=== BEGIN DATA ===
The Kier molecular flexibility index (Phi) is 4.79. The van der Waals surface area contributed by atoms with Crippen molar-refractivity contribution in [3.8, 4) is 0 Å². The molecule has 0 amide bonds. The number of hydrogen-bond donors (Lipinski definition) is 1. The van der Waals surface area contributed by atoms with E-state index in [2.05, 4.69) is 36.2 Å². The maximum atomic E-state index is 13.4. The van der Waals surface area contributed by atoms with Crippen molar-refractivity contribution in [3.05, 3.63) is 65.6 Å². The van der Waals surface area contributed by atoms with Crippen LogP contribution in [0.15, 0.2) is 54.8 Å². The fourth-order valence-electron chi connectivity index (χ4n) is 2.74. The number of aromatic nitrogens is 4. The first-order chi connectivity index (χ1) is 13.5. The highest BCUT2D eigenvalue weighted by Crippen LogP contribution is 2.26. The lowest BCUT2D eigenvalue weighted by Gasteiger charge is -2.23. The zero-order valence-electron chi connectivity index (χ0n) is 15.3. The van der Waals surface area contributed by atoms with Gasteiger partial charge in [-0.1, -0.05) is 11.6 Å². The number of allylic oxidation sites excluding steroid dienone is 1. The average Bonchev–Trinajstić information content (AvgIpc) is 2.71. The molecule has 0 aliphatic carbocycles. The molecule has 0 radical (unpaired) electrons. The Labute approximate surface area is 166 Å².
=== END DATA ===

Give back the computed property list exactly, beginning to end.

The Kier molecular flexibility index (Phi) is 4.79. The van der Waals surface area contributed by atoms with Crippen molar-refractivity contribution in [3.8, 4) is 0 Å². The molecule has 0 amide bonds. The number of hydrogen-bond donors (Lipinski definition) is 1. The van der Waals surface area contributed by atoms with E-state index in [2.05, 4.69) is 36.2 Å². The maximum atomic E-state index is 13.4. The van der Waals surface area contributed by atoms with Crippen molar-refractivity contribution in [3.05, 3.63) is 65.6 Å². The van der Waals surface area contributed by atoms with Crippen LogP contribution in [0.15, 0.2) is 54.8 Å². The fourth-order valence-electron chi connectivity index (χ4n) is 2.74. The number of aromatic nitrogens is 4. The first-order chi connectivity index (χ1) is 13.5. The highest BCUT2D eigenvalue weighted by Crippen LogP contribution is 2.26. The lowest BCUT2D eigenvalue weighted by Gasteiger charge is -2.23. The zero-order valence-electron chi connectivity index (χ0n) is 15.3. The van der Waals surface area contributed by atoms with Gasteiger partial charge in [-0.1, -0.05) is 11.6 Å². The number of allylic oxidation sites excluding steroid dienone is 1. The average Bonchev–Trinajstić information content (AvgIpc) is 2.71. The molecule has 0 aliphatic carbocycles. The molecule has 0 radical (unpaired) electrons. The Labute approximate surface area is 166 Å².